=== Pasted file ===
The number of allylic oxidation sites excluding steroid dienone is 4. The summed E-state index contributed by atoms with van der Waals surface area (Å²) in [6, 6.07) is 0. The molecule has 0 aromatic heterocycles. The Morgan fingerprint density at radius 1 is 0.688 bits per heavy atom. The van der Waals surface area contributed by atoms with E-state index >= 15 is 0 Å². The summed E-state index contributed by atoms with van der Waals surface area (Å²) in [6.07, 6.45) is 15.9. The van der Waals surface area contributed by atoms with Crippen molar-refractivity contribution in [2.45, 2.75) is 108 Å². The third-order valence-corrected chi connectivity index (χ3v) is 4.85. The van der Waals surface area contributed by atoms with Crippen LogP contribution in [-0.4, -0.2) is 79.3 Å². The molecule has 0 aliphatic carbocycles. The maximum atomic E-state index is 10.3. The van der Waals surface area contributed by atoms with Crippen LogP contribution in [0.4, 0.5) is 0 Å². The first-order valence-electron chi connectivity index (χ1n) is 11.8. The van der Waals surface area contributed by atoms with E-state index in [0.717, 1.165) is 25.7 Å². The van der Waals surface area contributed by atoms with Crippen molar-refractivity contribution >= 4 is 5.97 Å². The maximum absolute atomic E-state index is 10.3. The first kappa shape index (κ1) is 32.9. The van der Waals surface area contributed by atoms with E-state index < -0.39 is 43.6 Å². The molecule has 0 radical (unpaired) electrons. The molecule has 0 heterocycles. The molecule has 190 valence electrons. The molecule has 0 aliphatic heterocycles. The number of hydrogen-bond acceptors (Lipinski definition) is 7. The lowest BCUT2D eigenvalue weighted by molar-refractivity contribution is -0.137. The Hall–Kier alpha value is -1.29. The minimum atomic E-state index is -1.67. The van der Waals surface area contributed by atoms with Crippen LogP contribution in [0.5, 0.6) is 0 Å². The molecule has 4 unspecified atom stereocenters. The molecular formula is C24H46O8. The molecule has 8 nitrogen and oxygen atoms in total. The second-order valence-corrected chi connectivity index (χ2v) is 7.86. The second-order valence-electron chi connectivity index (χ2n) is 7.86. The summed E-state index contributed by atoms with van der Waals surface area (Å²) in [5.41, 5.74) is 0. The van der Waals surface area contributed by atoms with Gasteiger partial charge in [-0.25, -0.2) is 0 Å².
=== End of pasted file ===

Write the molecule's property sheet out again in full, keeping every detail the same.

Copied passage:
The number of allylic oxidation sites excluding steroid dienone is 4. The summed E-state index contributed by atoms with van der Waals surface area (Å²) in [6, 6.07) is 0. The molecule has 0 aromatic heterocycles. The Morgan fingerprint density at radius 1 is 0.688 bits per heavy atom. The van der Waals surface area contributed by atoms with E-state index >= 15 is 0 Å². The summed E-state index contributed by atoms with van der Waals surface area (Å²) in [6.07, 6.45) is 15.9. The van der Waals surface area contributed by atoms with Crippen molar-refractivity contribution in [2.45, 2.75) is 108 Å². The third-order valence-corrected chi connectivity index (χ3v) is 4.85. The van der Waals surface area contributed by atoms with Crippen LogP contribution in [-0.4, -0.2) is 79.3 Å². The molecule has 0 aliphatic carbocycles. The maximum atomic E-state index is 10.3. The van der Waals surface area contributed by atoms with Crippen LogP contribution in [0.4, 0.5) is 0 Å². The first-order valence-electron chi connectivity index (χ1n) is 11.8. The van der Waals surface area contributed by atoms with E-state index in [0.717, 1.165) is 25.7 Å². The van der Waals surface area contributed by atoms with Crippen molar-refractivity contribution >= 4 is 5.97 Å². The maximum absolute atomic E-state index is 10.3. The first kappa shape index (κ1) is 32.9. The van der Waals surface area contributed by atoms with E-state index < -0.39 is 43.6 Å². The molecule has 0 radical (unpaired) electrons. The molecule has 0 heterocycles. The molecule has 190 valence electrons. The molecule has 0 aliphatic heterocycles. The number of hydrogen-bond acceptors (Lipinski definition) is 7. The lowest BCUT2D eigenvalue weighted by molar-refractivity contribution is -0.137. The Hall–Kier alpha value is -1.29. The minimum atomic E-state index is -1.67. The van der Waals surface area contributed by atoms with Crippen LogP contribution in [0.5, 0.6) is 0 Å². The molecule has 4 unspecified atom stereocenters. The molecular formula is C24H46O8. The molecule has 8 nitrogen and oxygen atoms in total. The second-order valence-corrected chi connectivity index (χ2v) is 7.86. The second-order valence-electron chi connectivity index (χ2n) is 7.86. The summed E-state index contributed by atoms with van der Waals surface area (Å²) in [5.41, 5.74) is 0. The van der Waals surface area contributed by atoms with Gasteiger partial charge in [-0.25, -0.2) is 0 Å².